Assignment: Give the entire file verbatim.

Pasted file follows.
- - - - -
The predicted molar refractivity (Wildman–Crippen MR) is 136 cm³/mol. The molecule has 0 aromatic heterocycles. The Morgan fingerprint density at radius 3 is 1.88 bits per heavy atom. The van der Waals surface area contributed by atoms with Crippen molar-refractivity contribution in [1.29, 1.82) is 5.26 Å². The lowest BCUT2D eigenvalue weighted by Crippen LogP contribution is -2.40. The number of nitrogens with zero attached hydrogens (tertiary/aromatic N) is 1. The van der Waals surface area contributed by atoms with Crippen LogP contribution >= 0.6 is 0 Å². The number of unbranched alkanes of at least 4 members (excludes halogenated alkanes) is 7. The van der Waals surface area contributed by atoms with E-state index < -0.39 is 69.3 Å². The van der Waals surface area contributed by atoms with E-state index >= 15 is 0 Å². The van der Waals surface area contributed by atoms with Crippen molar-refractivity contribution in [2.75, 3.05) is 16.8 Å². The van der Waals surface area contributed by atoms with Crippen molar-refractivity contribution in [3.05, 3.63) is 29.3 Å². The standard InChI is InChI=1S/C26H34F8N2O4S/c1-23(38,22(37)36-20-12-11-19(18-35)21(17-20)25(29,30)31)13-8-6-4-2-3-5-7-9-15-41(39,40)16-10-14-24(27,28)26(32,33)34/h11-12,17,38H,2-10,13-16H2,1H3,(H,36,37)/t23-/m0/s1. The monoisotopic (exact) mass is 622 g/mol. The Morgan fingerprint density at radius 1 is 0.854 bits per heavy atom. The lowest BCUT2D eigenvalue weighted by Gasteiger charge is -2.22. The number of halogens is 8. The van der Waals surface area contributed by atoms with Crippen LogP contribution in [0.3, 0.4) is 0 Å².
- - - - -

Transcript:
The predicted molar refractivity (Wildman–Crippen MR) is 136 cm³/mol. The molecule has 0 aromatic heterocycles. The Morgan fingerprint density at radius 3 is 1.88 bits per heavy atom. The van der Waals surface area contributed by atoms with Crippen molar-refractivity contribution in [1.29, 1.82) is 5.26 Å². The lowest BCUT2D eigenvalue weighted by Crippen LogP contribution is -2.40. The number of nitrogens with zero attached hydrogens (tertiary/aromatic N) is 1. The van der Waals surface area contributed by atoms with Crippen LogP contribution >= 0.6 is 0 Å². The number of unbranched alkanes of at least 4 members (excludes halogenated alkanes) is 7. The van der Waals surface area contributed by atoms with E-state index < -0.39 is 69.3 Å². The van der Waals surface area contributed by atoms with E-state index >= 15 is 0 Å². The van der Waals surface area contributed by atoms with Crippen molar-refractivity contribution in [2.75, 3.05) is 16.8 Å². The van der Waals surface area contributed by atoms with Crippen molar-refractivity contribution in [3.05, 3.63) is 29.3 Å². The standard InChI is InChI=1S/C26H34F8N2O4S/c1-23(38,22(37)36-20-12-11-19(18-35)21(17-20)25(29,30)31)13-8-6-4-2-3-5-7-9-15-41(39,40)16-10-14-24(27,28)26(32,33)34/h11-12,17,38H,2-10,13-16H2,1H3,(H,36,37)/t23-/m0/s1. The monoisotopic (exact) mass is 622 g/mol. The Morgan fingerprint density at radius 1 is 0.854 bits per heavy atom. The lowest BCUT2D eigenvalue weighted by Gasteiger charge is -2.22. The number of halogens is 8. The van der Waals surface area contributed by atoms with Crippen LogP contribution in [0.3, 0.4) is 0 Å².